The Order was intended to be a mutual benefit society. These organizations, which combined social aspects and ritual, were especially flourishing during the latter third of the nineteenth century, the so-called "Golden Age of Fraternalism.[15] As a parish priest in an immigrant community, McGivney saw what could happen to a family when the main income earner died. This was before most government support programs were established. He wanted to provide insurance to care for the widows and orphans left behind. In his own life, he temporarily had to suspend his seminary studies to care for his family after his father died.

Because of religious and ethnic discrimination, Roman Catholics in the late 19th century were regularly excluded from labor unions, popular fraternal organizations, and other organized groups that provided such social services.Papal encyclicals issued by the Holy See prohibited Catholics from participating as lodge members within Freemasonry. McGivney intended to create an alternative organization. He also believed that Catholicism and fraternalism could be compatible and wanted to found a society to encourage men to be proud of their American-Catholic heritage.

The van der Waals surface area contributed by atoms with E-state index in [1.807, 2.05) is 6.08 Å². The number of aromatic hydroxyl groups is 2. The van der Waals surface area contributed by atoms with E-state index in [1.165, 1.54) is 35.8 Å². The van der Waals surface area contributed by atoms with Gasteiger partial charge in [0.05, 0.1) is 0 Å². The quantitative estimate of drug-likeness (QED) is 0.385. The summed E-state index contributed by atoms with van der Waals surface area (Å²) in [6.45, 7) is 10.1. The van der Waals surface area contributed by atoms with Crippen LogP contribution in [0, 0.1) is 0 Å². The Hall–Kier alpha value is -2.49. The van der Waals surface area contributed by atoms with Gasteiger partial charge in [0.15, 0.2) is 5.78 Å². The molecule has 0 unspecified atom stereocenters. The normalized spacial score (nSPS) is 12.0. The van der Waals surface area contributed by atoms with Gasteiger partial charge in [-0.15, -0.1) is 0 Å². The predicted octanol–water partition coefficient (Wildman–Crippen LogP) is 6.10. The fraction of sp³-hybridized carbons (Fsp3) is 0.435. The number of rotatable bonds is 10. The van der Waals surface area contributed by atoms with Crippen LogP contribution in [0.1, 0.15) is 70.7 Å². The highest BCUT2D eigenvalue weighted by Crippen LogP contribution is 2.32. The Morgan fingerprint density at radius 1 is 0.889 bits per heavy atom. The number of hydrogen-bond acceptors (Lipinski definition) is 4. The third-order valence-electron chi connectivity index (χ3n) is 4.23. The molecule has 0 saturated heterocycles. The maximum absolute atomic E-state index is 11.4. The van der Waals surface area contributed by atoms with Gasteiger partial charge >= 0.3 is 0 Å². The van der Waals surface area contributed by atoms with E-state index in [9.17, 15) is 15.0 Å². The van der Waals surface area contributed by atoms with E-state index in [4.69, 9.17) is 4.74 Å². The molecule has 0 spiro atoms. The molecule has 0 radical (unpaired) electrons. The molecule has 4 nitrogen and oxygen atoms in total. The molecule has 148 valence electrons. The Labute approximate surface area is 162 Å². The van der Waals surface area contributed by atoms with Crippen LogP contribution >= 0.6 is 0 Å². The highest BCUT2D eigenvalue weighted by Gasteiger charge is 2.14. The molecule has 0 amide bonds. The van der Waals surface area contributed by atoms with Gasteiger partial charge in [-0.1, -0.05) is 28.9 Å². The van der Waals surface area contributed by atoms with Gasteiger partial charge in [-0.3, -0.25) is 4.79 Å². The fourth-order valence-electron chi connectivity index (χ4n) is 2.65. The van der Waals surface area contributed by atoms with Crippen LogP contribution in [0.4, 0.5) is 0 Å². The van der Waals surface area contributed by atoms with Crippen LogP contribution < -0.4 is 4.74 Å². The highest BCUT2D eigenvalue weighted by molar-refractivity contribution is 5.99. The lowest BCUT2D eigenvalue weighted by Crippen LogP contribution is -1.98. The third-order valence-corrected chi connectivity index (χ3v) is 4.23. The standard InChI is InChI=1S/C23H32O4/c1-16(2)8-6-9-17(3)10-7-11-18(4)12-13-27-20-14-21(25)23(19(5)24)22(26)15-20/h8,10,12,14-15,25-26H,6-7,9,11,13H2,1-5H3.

The original insurance system devised by McGivney gave a deceased Knight's widow a $1,000 death benefit. Each member was assessed $1 upon a death, and when the number of Knights grew beyond 1,000, the assessment decreased according to the rate of increase. Each member, regardless of age, was assessed equally. As a result, younger, healthier members could expect to pay more over the course of their lifetimes than those men who joined when they were older. There was also a Sick Benefit Deposit for members who fell ill and could not work. Each sick Knight was entitled to draw up to $5 a week for 13 weeks (roughly equivalent to $125.75 in 2009 dollars[21]). If he remained sick after that, the council to which he belonged determined the sum of money given to him.